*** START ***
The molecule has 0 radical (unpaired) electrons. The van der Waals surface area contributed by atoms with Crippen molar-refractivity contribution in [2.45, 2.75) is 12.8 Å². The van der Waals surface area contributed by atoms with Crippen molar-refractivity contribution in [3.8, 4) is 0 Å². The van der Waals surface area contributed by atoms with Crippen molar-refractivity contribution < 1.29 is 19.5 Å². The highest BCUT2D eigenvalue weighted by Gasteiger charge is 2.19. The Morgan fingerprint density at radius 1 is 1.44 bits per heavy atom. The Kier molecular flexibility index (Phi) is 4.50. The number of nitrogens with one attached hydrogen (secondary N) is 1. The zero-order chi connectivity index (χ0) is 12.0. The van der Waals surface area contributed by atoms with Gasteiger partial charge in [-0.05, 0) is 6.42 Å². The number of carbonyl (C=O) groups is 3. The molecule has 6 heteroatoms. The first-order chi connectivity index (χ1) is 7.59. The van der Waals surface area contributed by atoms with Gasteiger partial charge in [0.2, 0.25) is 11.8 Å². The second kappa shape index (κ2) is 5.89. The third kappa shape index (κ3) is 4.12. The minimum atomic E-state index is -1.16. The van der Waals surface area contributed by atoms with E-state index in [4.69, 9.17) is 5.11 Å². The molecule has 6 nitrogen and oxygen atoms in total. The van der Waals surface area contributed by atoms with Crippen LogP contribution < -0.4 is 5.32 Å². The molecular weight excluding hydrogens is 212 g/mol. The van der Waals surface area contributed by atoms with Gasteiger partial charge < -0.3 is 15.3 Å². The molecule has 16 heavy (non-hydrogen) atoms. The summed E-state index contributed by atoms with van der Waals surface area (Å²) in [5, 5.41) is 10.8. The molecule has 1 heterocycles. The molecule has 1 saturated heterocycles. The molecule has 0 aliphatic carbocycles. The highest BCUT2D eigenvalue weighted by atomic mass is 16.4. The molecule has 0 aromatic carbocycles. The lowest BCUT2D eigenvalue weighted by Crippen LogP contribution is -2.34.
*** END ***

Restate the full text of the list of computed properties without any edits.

The molecule has 0 radical (unpaired) electrons. The van der Waals surface area contributed by atoms with Crippen molar-refractivity contribution in [2.45, 2.75) is 12.8 Å². The van der Waals surface area contributed by atoms with Crippen molar-refractivity contribution in [3.8, 4) is 0 Å². The van der Waals surface area contributed by atoms with Crippen molar-refractivity contribution < 1.29 is 19.5 Å². The highest BCUT2D eigenvalue weighted by Gasteiger charge is 2.19. The Morgan fingerprint density at radius 1 is 1.44 bits per heavy atom. The Kier molecular flexibility index (Phi) is 4.50. The number of nitrogens with one attached hydrogen (secondary N) is 1. The zero-order chi connectivity index (χ0) is 12.0. The van der Waals surface area contributed by atoms with Gasteiger partial charge in [-0.05, 0) is 6.42 Å². The number of carbonyl (C=O) groups is 3. The molecule has 6 heteroatoms. The first-order chi connectivity index (χ1) is 7.59. The van der Waals surface area contributed by atoms with Gasteiger partial charge in [0.2, 0.25) is 11.8 Å². The second kappa shape index (κ2) is 5.89. The third kappa shape index (κ3) is 4.12. The minimum atomic E-state index is -1.16. The van der Waals surface area contributed by atoms with E-state index in [4.69, 9.17) is 5.11 Å². The molecule has 6 nitrogen and oxygen atoms in total. The van der Waals surface area contributed by atoms with Crippen LogP contribution < -0.4 is 5.32 Å². The molecular weight excluding hydrogens is 212 g/mol. The van der Waals surface area contributed by atoms with Gasteiger partial charge < -0.3 is 15.3 Å². The molecule has 16 heavy (non-hydrogen) atoms. The summed E-state index contributed by atoms with van der Waals surface area (Å²) in [5, 5.41) is 10.8. The molecule has 1 heterocycles. The molecule has 1 saturated heterocycles. The molecule has 0 aliphatic carbocycles. The highest BCUT2D eigenvalue weighted by atomic mass is 16.4. The molecule has 0 aromatic carbocycles. The lowest BCUT2D eigenvalue weighted by Crippen LogP contribution is -2.34.